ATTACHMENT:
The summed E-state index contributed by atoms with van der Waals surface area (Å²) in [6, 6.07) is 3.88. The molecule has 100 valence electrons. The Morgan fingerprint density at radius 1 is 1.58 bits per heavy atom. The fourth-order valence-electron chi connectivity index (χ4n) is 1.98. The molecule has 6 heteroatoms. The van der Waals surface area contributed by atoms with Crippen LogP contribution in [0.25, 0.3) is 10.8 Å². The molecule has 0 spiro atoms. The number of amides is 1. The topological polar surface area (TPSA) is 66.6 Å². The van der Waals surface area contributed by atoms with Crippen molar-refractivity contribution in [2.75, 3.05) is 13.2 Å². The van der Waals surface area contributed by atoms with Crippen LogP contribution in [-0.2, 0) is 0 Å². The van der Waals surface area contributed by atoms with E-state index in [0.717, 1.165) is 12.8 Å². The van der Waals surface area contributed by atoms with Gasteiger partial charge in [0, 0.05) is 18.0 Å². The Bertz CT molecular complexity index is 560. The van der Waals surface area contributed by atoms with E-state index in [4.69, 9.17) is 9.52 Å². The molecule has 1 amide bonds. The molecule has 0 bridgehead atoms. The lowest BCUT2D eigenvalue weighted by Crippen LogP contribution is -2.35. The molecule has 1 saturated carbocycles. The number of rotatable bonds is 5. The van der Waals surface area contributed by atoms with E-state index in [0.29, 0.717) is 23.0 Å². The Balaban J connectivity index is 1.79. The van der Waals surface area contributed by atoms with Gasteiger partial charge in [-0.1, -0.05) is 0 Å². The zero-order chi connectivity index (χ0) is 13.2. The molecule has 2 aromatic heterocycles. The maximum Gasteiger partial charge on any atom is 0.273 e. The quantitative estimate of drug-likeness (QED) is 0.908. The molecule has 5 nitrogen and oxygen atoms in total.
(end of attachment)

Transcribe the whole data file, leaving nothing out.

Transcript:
The summed E-state index contributed by atoms with van der Waals surface area (Å²) in [6, 6.07) is 3.88. The molecule has 100 valence electrons. The Morgan fingerprint density at radius 1 is 1.58 bits per heavy atom. The fourth-order valence-electron chi connectivity index (χ4n) is 1.98. The molecule has 6 heteroatoms. The van der Waals surface area contributed by atoms with Crippen LogP contribution in [0.25, 0.3) is 10.8 Å². The molecule has 0 spiro atoms. The number of amides is 1. The topological polar surface area (TPSA) is 66.6 Å². The van der Waals surface area contributed by atoms with Crippen molar-refractivity contribution in [2.75, 3.05) is 13.2 Å². The van der Waals surface area contributed by atoms with Crippen LogP contribution in [-0.2, 0) is 0 Å². The van der Waals surface area contributed by atoms with E-state index in [0.717, 1.165) is 12.8 Å². The van der Waals surface area contributed by atoms with Gasteiger partial charge in [0, 0.05) is 18.0 Å². The Bertz CT molecular complexity index is 560. The van der Waals surface area contributed by atoms with E-state index in [4.69, 9.17) is 9.52 Å². The molecule has 1 amide bonds. The molecule has 0 bridgehead atoms. The lowest BCUT2D eigenvalue weighted by Crippen LogP contribution is -2.35. The molecule has 1 saturated carbocycles. The number of rotatable bonds is 5. The van der Waals surface area contributed by atoms with E-state index in [0.29, 0.717) is 23.0 Å². The Balaban J connectivity index is 1.79. The van der Waals surface area contributed by atoms with Gasteiger partial charge in [-0.1, -0.05) is 0 Å². The zero-order chi connectivity index (χ0) is 13.2. The molecule has 2 aromatic heterocycles. The maximum Gasteiger partial charge on any atom is 0.273 e. The quantitative estimate of drug-likeness (QED) is 0.908. The molecule has 5 nitrogen and oxygen atoms in total.